SARDINIA has an extraordinary coastline of fine white
sandy beaches, hidden coves and caves, sheer cliffs eroded by the wind, picturesque rocks
rising from a clean sparkling sea and it has some of the most unspoilt sceneries in Europe.
Also called the 'Island of light', it lies to the South of Corsica, West of Italy
and has a population of 1,700,000 lives in an area of 24,000 square kilometers
(9,300 square miles). Although the weather is predominantly sunny, tourism on
its shores is relatively new as in the past the inhabitants lived inland, to
keep away from coastal invaders. For thousands of years this Island in the middle
of the Mediterranean stood on the side of main historical events, remaining a
singular world to itself and shaping a unique character as well as for its inhabitants.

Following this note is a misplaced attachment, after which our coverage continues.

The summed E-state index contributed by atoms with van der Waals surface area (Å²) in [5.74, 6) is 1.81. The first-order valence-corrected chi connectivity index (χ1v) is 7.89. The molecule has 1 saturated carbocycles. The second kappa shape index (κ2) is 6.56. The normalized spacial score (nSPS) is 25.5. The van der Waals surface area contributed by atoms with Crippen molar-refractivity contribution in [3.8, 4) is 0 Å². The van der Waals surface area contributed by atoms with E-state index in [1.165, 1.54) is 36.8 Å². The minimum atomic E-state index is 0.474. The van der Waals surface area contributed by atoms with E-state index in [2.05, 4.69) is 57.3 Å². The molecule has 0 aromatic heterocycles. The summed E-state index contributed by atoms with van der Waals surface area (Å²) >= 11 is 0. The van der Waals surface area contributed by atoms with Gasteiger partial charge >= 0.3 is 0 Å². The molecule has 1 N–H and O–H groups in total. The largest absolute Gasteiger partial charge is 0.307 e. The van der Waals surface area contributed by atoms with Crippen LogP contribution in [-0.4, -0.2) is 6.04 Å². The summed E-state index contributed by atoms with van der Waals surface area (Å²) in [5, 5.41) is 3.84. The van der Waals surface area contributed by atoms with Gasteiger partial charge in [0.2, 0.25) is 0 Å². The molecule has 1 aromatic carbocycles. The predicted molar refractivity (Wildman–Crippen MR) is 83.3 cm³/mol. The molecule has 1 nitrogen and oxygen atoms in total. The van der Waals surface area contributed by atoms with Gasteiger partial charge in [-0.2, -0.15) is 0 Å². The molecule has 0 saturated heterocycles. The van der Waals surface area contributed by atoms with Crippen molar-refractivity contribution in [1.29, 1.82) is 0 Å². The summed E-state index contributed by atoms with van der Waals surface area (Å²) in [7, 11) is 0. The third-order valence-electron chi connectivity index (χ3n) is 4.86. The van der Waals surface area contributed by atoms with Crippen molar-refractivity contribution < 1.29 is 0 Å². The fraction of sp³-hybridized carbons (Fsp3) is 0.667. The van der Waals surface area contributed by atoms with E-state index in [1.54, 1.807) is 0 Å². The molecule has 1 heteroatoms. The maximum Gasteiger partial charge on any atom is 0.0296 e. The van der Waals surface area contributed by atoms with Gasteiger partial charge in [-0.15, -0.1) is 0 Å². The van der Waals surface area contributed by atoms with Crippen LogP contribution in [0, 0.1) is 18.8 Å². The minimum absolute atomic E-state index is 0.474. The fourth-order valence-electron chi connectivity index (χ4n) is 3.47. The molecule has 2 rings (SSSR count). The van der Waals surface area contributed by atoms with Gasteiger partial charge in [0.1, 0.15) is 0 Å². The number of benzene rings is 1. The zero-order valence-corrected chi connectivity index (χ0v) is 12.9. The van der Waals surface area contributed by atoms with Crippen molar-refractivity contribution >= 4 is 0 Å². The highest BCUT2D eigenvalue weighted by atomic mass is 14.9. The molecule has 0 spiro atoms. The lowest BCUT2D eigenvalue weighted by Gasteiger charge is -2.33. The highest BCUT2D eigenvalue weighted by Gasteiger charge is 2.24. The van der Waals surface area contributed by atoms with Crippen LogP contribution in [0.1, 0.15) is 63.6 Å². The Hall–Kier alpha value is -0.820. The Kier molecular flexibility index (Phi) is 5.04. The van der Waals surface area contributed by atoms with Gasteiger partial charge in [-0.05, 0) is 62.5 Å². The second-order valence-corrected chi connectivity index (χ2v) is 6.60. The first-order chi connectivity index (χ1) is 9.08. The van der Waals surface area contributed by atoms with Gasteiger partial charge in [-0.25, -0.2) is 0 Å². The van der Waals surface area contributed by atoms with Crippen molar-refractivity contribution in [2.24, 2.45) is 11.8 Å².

Even the Romans found it a difficult place to subdue. There are 7,000 Nuraghi
fortresses, some 4,000 years old. The capital city of Cagliari is twice as
old as Rome.
The flora is made mainly of a low covering varieties of broom and heather and small
thick stands of mastic, strawberry trees, wild olive and citrus. The woodland covering
only a fifth of the territory includes oak, holly oak, chestnut and cork woods.
A characteristic element in Sardinian wildlife is the presence of the monk seal and
the moufflon or wild goat which, together with the Sardinian sparrow, are found only
in this region. Deer and foxes have developed individual characteristics so divergent
from those of the species that they are regarded as purely Sardinian.
Summer lasts for half of the year and Spring is a very pleasant time to visit as
everything is in bloom. The almost constant breeze makes even the hot months of July
and August pleasant, the swimming season lasts from May through November.